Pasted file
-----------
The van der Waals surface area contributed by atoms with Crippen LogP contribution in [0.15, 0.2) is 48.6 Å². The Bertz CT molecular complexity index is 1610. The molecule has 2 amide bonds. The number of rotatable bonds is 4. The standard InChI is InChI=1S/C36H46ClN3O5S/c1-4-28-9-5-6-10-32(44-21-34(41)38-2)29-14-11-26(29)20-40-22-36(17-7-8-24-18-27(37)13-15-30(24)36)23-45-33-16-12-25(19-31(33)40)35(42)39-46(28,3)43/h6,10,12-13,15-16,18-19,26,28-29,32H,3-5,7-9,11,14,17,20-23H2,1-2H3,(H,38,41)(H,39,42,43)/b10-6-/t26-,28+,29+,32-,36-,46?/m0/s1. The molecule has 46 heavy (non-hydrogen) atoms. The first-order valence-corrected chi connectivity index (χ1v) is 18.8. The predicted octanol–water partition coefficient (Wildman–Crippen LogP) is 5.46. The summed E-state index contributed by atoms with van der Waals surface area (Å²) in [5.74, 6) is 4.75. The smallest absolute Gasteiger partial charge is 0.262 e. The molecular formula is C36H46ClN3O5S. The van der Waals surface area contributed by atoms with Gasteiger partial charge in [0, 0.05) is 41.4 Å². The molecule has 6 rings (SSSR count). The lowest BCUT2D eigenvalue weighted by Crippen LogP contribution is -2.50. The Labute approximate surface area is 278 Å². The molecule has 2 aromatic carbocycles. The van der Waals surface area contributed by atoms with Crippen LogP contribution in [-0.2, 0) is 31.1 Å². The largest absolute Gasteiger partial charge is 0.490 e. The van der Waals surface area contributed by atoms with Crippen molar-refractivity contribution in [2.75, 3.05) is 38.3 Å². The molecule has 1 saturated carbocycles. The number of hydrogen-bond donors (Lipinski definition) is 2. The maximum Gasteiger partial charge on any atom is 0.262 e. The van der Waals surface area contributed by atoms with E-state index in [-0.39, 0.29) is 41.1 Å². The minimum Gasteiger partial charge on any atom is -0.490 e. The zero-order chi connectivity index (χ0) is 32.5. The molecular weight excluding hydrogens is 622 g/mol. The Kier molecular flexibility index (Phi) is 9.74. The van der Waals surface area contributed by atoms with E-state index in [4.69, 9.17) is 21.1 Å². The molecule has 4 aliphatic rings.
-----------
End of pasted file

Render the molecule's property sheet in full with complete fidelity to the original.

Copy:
The van der Waals surface area contributed by atoms with Crippen LogP contribution in [0.15, 0.2) is 48.6 Å². The Bertz CT molecular complexity index is 1610. The molecule has 2 amide bonds. The number of rotatable bonds is 4. The standard InChI is InChI=1S/C36H46ClN3O5S/c1-4-28-9-5-6-10-32(44-21-34(41)38-2)29-14-11-26(29)20-40-22-36(17-7-8-24-18-27(37)13-15-30(24)36)23-45-33-16-12-25(19-31(33)40)35(42)39-46(28,3)43/h6,10,12-13,15-16,18-19,26,28-29,32H,3-5,7-9,11,14,17,20-23H2,1-2H3,(H,38,41)(H,39,42,43)/b10-6-/t26-,28+,29+,32-,36-,46?/m0/s1. The molecule has 46 heavy (non-hydrogen) atoms. The first-order valence-corrected chi connectivity index (χ1v) is 18.8. The predicted octanol–water partition coefficient (Wildman–Crippen LogP) is 5.46. The summed E-state index contributed by atoms with van der Waals surface area (Å²) in [5.74, 6) is 4.75. The smallest absolute Gasteiger partial charge is 0.262 e. The molecular formula is C36H46ClN3O5S. The van der Waals surface area contributed by atoms with Gasteiger partial charge in [0, 0.05) is 41.4 Å². The molecule has 6 rings (SSSR count). The lowest BCUT2D eigenvalue weighted by Crippen LogP contribution is -2.50. The Labute approximate surface area is 278 Å². The molecule has 2 aromatic carbocycles. The van der Waals surface area contributed by atoms with Crippen LogP contribution in [-0.2, 0) is 31.1 Å². The largest absolute Gasteiger partial charge is 0.490 e. The van der Waals surface area contributed by atoms with Crippen molar-refractivity contribution in [2.75, 3.05) is 38.3 Å². The molecule has 1 saturated carbocycles. The number of hydrogen-bond donors (Lipinski definition) is 2. The maximum Gasteiger partial charge on any atom is 0.262 e. The van der Waals surface area contributed by atoms with E-state index in [-0.39, 0.29) is 41.1 Å². The minimum Gasteiger partial charge on any atom is -0.490 e. The zero-order chi connectivity index (χ0) is 32.5. The molecular weight excluding hydrogens is 622 g/mol. The Kier molecular flexibility index (Phi) is 9.74. The van der Waals surface area contributed by atoms with E-state index in [4.69, 9.17) is 21.1 Å². The molecule has 4 aliphatic rings.